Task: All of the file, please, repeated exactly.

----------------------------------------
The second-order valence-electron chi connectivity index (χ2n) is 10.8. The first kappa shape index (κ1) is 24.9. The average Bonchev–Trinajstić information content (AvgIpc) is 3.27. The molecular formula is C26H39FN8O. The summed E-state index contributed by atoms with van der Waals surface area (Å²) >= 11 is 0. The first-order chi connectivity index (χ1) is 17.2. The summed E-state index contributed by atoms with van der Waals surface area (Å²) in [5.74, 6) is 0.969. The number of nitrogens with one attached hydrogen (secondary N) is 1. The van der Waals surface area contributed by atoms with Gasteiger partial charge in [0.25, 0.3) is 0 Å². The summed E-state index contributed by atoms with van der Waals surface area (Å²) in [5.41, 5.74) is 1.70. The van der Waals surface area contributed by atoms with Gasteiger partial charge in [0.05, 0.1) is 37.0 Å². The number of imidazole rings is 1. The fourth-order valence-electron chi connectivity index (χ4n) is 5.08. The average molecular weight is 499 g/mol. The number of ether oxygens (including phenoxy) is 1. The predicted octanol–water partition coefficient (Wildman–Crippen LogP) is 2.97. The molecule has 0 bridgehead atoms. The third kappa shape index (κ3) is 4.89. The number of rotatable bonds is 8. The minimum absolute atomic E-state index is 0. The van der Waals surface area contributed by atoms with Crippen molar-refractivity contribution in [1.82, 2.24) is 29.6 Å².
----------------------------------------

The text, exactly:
The second-order valence-electron chi connectivity index (χ2n) is 10.8. The first kappa shape index (κ1) is 24.9. The average Bonchev–Trinajstić information content (AvgIpc) is 3.27. The molecular formula is C26H39FN8O. The summed E-state index contributed by atoms with van der Waals surface area (Å²) >= 11 is 0. The first-order chi connectivity index (χ1) is 17.2. The summed E-state index contributed by atoms with van der Waals surface area (Å²) in [5.74, 6) is 0.969. The number of nitrogens with one attached hydrogen (secondary N) is 1. The van der Waals surface area contributed by atoms with Gasteiger partial charge in [0.25, 0.3) is 0 Å². The summed E-state index contributed by atoms with van der Waals surface area (Å²) in [5.41, 5.74) is 1.70. The van der Waals surface area contributed by atoms with Gasteiger partial charge in [0.05, 0.1) is 37.0 Å². The number of imidazole rings is 1. The fourth-order valence-electron chi connectivity index (χ4n) is 5.08. The average molecular weight is 499 g/mol. The number of ether oxygens (including phenoxy) is 1. The predicted octanol–water partition coefficient (Wildman–Crippen LogP) is 2.97. The molecule has 0 bridgehead atoms. The third kappa shape index (κ3) is 4.89. The number of rotatable bonds is 8. The minimum absolute atomic E-state index is 0. The van der Waals surface area contributed by atoms with Crippen molar-refractivity contribution in [1.82, 2.24) is 29.6 Å².